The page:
The Calling of the Twelve
Following the Servant
In contrast to the rejection by the religious leaders, Mark describes how people came from all directions to see Jesus. From among the hundreds who followed Jesus, He chose twelve. As we learn about these disciples, we can be encouraged that if God can use them, He can use us as well. God’s grace means that no one is disqualified from being His disciple. When we’re aware of our inability to merit God’s favor, we’re in the best place to realize what God can do for us and through us.
1. Jesus’ personal (vv. 7-9)
“What if He knows prayer to be the thing we need first and most? What if the main object in God’s idea of prayer be the supplying of our great, our endless need—the need of Himself? What if the good of all our smaller and lower needs lies in this, that they help to drive us to God? Communion with God is the one need of the soul beyond all other needs; prayer is the beginning of that communion, and some need is the motive of that prayer. Our wants are for the sake of our coming into communion with God, our eternal need.” -George MacDonald
It’s fine to pray for physical issues, but God also wants our prayers to be prayer.
2. Jesus’ power and (vv. 10-12)
Don’t want to give to the devil
1 John 4:4
2 Corinthians 11:14
3. Jesus the Twelve (vv. 13-19)
In each list, the names are organized into the same three subgroups of four and the first group seems to be the most intimate with Jesus.
Group 1: Peter and Andrew, James and John
Group 2: Philip, Nathanial, Matthew and Thomas
Group 3: James the son of Alphaeus, Thaddeus, Simon the Zealot and Judas Iscariot (who is replaced by Matthias in Acts 1:26).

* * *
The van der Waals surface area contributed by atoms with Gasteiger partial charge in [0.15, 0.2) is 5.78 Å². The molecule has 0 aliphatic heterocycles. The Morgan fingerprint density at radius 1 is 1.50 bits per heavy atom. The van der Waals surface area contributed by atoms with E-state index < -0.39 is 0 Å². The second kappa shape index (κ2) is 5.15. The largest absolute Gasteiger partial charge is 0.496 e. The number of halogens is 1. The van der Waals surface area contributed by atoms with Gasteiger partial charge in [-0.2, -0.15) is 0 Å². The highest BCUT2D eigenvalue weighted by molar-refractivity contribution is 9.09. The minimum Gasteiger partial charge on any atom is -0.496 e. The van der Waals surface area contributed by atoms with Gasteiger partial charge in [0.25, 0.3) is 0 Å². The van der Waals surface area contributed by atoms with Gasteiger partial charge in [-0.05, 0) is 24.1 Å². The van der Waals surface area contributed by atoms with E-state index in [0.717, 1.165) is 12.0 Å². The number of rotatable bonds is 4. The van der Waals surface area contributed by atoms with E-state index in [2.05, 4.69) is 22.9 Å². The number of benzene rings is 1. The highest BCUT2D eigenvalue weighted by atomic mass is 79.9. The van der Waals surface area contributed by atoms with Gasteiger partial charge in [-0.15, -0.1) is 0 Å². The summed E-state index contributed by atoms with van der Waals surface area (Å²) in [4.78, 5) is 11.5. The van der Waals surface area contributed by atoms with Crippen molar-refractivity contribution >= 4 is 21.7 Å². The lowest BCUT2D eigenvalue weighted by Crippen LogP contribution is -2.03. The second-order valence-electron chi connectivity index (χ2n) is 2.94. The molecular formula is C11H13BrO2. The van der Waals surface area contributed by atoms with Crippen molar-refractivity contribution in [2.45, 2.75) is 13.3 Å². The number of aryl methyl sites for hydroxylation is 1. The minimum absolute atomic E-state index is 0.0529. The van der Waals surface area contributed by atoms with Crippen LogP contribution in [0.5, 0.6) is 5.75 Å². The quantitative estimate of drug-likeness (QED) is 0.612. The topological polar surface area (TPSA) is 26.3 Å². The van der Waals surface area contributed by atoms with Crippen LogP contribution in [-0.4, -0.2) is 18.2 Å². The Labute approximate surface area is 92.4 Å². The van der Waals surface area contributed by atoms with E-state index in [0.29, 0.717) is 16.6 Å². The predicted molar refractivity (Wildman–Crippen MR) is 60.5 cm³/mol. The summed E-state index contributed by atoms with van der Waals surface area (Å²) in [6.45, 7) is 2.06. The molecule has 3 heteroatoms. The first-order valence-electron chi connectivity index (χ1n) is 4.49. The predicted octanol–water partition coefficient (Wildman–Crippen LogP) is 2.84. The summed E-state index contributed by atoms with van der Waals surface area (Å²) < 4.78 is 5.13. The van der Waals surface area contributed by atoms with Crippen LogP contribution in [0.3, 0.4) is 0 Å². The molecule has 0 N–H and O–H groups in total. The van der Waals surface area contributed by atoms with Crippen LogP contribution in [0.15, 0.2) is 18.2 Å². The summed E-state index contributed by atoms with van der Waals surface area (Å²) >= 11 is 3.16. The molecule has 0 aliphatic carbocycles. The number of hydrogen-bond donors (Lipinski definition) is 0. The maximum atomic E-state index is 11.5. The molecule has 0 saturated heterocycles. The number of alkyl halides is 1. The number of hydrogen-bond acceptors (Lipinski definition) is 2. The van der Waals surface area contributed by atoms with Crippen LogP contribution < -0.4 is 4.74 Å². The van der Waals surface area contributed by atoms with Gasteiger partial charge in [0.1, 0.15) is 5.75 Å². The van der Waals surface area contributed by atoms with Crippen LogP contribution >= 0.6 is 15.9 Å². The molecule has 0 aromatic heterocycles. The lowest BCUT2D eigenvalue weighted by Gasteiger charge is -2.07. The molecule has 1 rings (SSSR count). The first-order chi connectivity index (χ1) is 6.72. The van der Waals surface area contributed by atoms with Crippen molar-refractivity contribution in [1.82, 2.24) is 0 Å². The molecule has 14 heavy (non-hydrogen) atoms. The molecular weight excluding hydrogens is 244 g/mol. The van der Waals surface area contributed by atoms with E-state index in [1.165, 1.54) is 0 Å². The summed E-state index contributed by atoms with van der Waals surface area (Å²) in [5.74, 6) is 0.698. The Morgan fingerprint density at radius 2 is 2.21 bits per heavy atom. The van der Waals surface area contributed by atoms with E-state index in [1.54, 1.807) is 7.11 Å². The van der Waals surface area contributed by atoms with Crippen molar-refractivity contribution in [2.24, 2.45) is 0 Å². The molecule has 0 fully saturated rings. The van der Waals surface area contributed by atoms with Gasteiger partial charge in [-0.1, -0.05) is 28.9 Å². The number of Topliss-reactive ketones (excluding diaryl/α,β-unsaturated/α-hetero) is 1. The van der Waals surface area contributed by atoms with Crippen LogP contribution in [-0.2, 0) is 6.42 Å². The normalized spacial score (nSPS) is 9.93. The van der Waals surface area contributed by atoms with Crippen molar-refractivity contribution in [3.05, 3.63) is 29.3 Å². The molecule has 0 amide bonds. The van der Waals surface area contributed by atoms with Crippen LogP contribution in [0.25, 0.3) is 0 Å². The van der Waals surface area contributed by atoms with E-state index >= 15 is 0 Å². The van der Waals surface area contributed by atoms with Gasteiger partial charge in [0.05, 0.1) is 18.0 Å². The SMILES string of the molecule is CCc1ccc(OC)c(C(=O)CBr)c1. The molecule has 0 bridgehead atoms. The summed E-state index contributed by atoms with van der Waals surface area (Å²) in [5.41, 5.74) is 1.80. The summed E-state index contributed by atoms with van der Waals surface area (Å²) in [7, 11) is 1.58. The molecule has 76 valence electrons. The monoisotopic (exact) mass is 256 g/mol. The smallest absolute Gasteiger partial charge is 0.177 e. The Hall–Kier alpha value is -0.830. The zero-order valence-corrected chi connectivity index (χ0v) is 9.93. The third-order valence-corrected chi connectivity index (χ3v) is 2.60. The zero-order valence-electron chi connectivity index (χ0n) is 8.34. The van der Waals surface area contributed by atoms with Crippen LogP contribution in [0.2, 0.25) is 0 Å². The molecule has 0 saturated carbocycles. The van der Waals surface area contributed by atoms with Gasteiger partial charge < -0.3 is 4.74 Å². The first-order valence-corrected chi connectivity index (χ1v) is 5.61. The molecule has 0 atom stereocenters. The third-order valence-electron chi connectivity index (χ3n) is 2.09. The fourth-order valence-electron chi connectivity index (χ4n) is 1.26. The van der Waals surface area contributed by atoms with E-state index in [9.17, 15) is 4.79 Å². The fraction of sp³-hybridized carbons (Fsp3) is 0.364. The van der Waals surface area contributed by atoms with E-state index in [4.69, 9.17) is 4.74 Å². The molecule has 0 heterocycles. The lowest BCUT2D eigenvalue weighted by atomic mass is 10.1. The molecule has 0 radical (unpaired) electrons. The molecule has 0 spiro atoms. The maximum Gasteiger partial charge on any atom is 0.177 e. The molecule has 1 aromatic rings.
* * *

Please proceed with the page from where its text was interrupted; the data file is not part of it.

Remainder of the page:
Simon Peter is always NAMED FIRST.
It seems Jesus named him what He wanted him to .
James and John, the sons of Zebedee. Jesus gave them the nickname, “Sons of Thunder,” in other words, “HOTHEADS.”
Andrew – The few times Andrew is highlighted in the Gospels, he’s often seen : Peter (John 1:41, 42), a boy with the five loaves and two fish (John 6:8-10), or a group of Greeks who wanted to meet Jesus (John 12:20-22).
Philip was the leader of the second group.
Bartholomew is also identified as Nathanial
Matthew was the former tax collector (Mark 2:14, 15) who wrote the opening Gospel.
Thomas is a doubter, but he was also very !
James the son of Alphaeus is also called James the Less.
Thaddaeus was also called Judas the son of James in Luke (Luke 6:16) or Judas “not Iscariot” in John (John 14:22).
Simon the Zealot was an anti-Roman revolutionary.
The fact they were both members of the Twelve is amazing – like the .
Judas Iscariot is always mentioned last in all the lists and his name always comes with the caveat that he was the one who betrayed Jesus.
Judas’ defection was part of God’s plan (see Acts 1:15–26).
the more impossible the situation, the more you must trust God to do what He wills – in His time and in His way.
Memory Verse: “He appointed twelve that they might be with him and that he might send them out to preach.” Mark 3:14
Read Mark 3:1-19. Evaluate the time alone you spend with God. How would you like it to change over these coming days?
Is there someone you’re discipling right now? Is there someone who’s discipling you?
Read Mark 3:1-19. How would you evaluate the requests you make to God?
How can you make your requests more kingdom centered?
Read Mark 3:1-19. Where do you see the biggest spiritual battle going on in your life?
Look up 1 John 4:4. How can you apply this verse to the spiritual battle you’re facing right now?
Read Mark 3:1-19. Why is it amazing that Matthew (Levi) and Simon the Zealot served together under Christ?
Can you think of a modern day example of this?
Read Mark 3:1-19. What stands out to you about any of the other disciples? Any one disciple in particular?
Keeping in mind the deity of Christ and His omniscience and foreknowledge, why do you think He chose Judas Iscariot as one of His apostles?
Read Mark 3:1-19. Which is more demanding, trying to please people or trying to please God?
Which is more tiring? More rewarding?